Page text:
The Connection Between Your Physical Activity and Insomnia:
The many benefits of exercise have been known for years, but can exercise help me to get a better night of sleep? The short answer is ABSOLUTELY!
Trouble with falling and staying asleep, also known as insomnia, is extremely common. In the general population, about 10-15 % of us suffer with insomnia, many of whom are women. Insomnia can start out as short lived and situational, such during a time of significant stress or hormonal shifts such as menopause. If insomnia continues for weeks on end, it can become chronic and much harder to treat.
The reasons for insomnia can be multifactorial including stressful situations, sleep apnea, restless leg syndrome, medication side effects or other medically related issues. There are many medications on the market that can be used to treat insomnia, but often the side effects of the medications can disturb our deeper, restorative sleep that is also known as REM sleep. In addition, the most common class of medications used for sleep, called benzodiazepines, have been shown to have negative effects on mental clarity and memory.
So what CAN be done if you can’t sleep?
There are alternatives other than medications. Research has shown that an invention called Cognitive Behavioral Therapy (CBT), also known as counselling or therapy, with a mental health professional, can be 70-80% effective in improving your quality of sleep. The goal for a good night of sleep should be to be able to fall asleep within 15-30 minutes of going to bed, being able to stay asleep for 7-8 hours, depending on the needs of your own body, and being able to wake refreshed and mentally sharp and remain that way for the length of your entire day, without the need for a nap.
With many of us walking around busy and sleep deprived, how in the world are you supposed find the time to sleep? One of the best answers can be exercise.
Many studies around the world have noted the negative association between insomnia and physical activity. A study done by the National Sleep Foundation found that people between the ages of 55-84 who exercised regularly had fewer complaints of poor sleep than those who exercised less than once a week. In addition, a British study found that higher levels of regular physical activity appear to be protective against the effects of chronic insomnia.
So what types of exercise is best and when is the best time to get your body moving?
A meta-analysis performed by Shawn Youngstedt – a professor at Arizona State University with a PhD in Exercise Sciences – reported an average increase of about 10 minutes of total sleep time and a reduction of 2 minutes of sleep onset after acute exercise in patients who report having no trouble with sleep.
In those with chronic insomnia, the benefits are much greater.
Three different types of exercise were assessed-moderate aerobic such as walking, intense such as running, and moderate resistance such as weight training. Moderate intensity aerobic activity demonstrated the most significant benefit with a 50% reduction in the time it took to fall asleep, an 18% increase in total sleep time, and a 15% reduction in pre-sleep anxiety.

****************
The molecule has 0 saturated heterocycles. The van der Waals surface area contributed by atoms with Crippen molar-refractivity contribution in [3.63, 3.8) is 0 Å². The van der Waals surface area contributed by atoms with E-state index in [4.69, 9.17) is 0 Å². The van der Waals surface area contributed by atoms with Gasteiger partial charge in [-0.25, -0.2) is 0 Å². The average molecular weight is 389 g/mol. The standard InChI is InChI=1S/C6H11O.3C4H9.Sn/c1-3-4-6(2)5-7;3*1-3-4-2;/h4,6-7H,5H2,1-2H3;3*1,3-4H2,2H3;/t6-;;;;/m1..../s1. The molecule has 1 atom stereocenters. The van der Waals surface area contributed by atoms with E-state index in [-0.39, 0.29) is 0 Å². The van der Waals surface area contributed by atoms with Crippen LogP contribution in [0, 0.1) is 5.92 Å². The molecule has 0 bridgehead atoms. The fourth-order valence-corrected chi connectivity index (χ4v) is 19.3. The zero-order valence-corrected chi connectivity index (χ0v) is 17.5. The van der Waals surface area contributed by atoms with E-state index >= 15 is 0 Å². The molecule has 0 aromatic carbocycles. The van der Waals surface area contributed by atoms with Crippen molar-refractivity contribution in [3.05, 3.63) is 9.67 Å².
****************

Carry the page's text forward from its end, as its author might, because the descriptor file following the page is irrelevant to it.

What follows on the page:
Why does exercise help with sleep?
1. Temperature: Studies have shown that one of the signals to our body for falling asleep is a decrease in body temperature, which is mediated by an increase in blood flow to the skin so our body can get rid of heat. The theory behind exercise is that the increase in core body temperature helps to get rid of our body heat by causing the blood vessels under the skin to dilate.
2. Anxiety: Many studies have shown that exercise helps to relieve stress and reduce anxiety, which can be translated into a better ability to fall, and stay, asleep.
3. Biochemical Effects: Serotonin is a substance that your body makes to help you to feel calmer, less anxious and less depressed. Low levels of serotonin can result during times of stress. Exercise can help your body to become more efficient at producing and maintaining your serotonin levels, and thus, help you to feel less depressed or anxious, which can impact your quality of sleep.
In addition to exercise, other things to keep in mind when wanting to get the best shut eye possible include:
- Keep to a routine. Try to go to sleep and wake up at the same time every day.
- Avoid alcohol. It can interfere with your ability to sleep deeply and dream.
- Don’t stress. If you feel stressed get help in managing your ability to cope.
- Get good nutrition. Avoid sugar and caffeine – especially before bed.
- Quiet music..Candles and a peaceful atmosphere can help to clear your mind
If you suffer from sleep troubles for weeks on end, talk to your doctor or mental health professional to help you to fall and stay asleep. The longer you suffer from a good night’s rest, the harder it may be to overcome.
So keep exercising and sleep away! Your mind and body will thank you.
Here’s to the best of your health!
Elizabeth Salada MD, MPH
Internal Medicine and Wellness